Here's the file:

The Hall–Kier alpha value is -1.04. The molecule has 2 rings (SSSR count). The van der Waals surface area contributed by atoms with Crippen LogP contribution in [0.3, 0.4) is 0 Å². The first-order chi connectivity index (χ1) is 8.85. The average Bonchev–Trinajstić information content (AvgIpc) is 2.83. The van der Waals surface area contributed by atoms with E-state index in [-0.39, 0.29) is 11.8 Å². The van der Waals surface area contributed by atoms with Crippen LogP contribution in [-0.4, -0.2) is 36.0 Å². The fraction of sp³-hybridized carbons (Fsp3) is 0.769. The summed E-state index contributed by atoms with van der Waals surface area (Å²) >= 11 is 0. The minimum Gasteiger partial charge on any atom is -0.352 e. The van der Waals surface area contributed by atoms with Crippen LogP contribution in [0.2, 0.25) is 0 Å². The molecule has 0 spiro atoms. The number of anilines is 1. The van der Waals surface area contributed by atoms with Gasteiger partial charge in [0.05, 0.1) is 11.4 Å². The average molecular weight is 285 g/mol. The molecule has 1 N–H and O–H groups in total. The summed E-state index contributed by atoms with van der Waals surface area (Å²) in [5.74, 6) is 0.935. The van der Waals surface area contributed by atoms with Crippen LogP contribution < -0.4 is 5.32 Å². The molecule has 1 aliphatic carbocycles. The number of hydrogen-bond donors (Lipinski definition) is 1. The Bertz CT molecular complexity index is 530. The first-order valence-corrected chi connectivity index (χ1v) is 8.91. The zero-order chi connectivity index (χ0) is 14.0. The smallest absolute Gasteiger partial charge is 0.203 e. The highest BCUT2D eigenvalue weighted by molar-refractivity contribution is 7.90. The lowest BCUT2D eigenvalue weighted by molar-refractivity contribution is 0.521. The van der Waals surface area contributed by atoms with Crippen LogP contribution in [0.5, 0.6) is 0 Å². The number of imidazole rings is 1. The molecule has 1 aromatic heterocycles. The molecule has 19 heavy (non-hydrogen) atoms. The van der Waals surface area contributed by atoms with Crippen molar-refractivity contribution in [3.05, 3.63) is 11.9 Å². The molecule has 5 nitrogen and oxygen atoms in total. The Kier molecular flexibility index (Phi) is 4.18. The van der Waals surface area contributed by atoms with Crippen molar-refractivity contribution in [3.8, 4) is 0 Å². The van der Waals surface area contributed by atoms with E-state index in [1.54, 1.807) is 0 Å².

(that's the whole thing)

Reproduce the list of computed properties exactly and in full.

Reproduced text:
The Hall–Kier alpha value is -1.04. The molecule has 2 rings (SSSR count). The van der Waals surface area contributed by atoms with Crippen LogP contribution in [0.3, 0.4) is 0 Å². The first-order chi connectivity index (χ1) is 8.85. The average Bonchev–Trinajstić information content (AvgIpc) is 2.83. The van der Waals surface area contributed by atoms with E-state index in [-0.39, 0.29) is 11.8 Å². The van der Waals surface area contributed by atoms with Crippen LogP contribution in [-0.4, -0.2) is 36.0 Å². The fraction of sp³-hybridized carbons (Fsp3) is 0.769. The summed E-state index contributed by atoms with van der Waals surface area (Å²) >= 11 is 0. The minimum Gasteiger partial charge on any atom is -0.352 e. The van der Waals surface area contributed by atoms with Crippen LogP contribution in [0.2, 0.25) is 0 Å². The molecule has 0 spiro atoms. The number of anilines is 1. The van der Waals surface area contributed by atoms with Gasteiger partial charge in [0.05, 0.1) is 11.4 Å². The average molecular weight is 285 g/mol. The molecule has 1 N–H and O–H groups in total. The summed E-state index contributed by atoms with van der Waals surface area (Å²) in [5.74, 6) is 0.935. The van der Waals surface area contributed by atoms with Crippen LogP contribution < -0.4 is 5.32 Å². The molecule has 1 aliphatic carbocycles. The number of hydrogen-bond donors (Lipinski definition) is 1. The Bertz CT molecular complexity index is 530. The first-order valence-corrected chi connectivity index (χ1v) is 8.91. The zero-order chi connectivity index (χ0) is 14.0. The smallest absolute Gasteiger partial charge is 0.203 e. The highest BCUT2D eigenvalue weighted by molar-refractivity contribution is 7.90. The lowest BCUT2D eigenvalue weighted by molar-refractivity contribution is 0.521. The van der Waals surface area contributed by atoms with Crippen LogP contribution in [0.5, 0.6) is 0 Å². The number of imidazole rings is 1. The molecule has 1 aromatic heterocycles. The molecule has 19 heavy (non-hydrogen) atoms. The van der Waals surface area contributed by atoms with Crippen molar-refractivity contribution in [3.05, 3.63) is 11.9 Å². The molecule has 5 nitrogen and oxygen atoms in total. The Kier molecular flexibility index (Phi) is 4.18. The van der Waals surface area contributed by atoms with Crippen molar-refractivity contribution in [3.8, 4) is 0 Å². The van der Waals surface area contributed by atoms with E-state index in [1.54, 1.807) is 0 Å².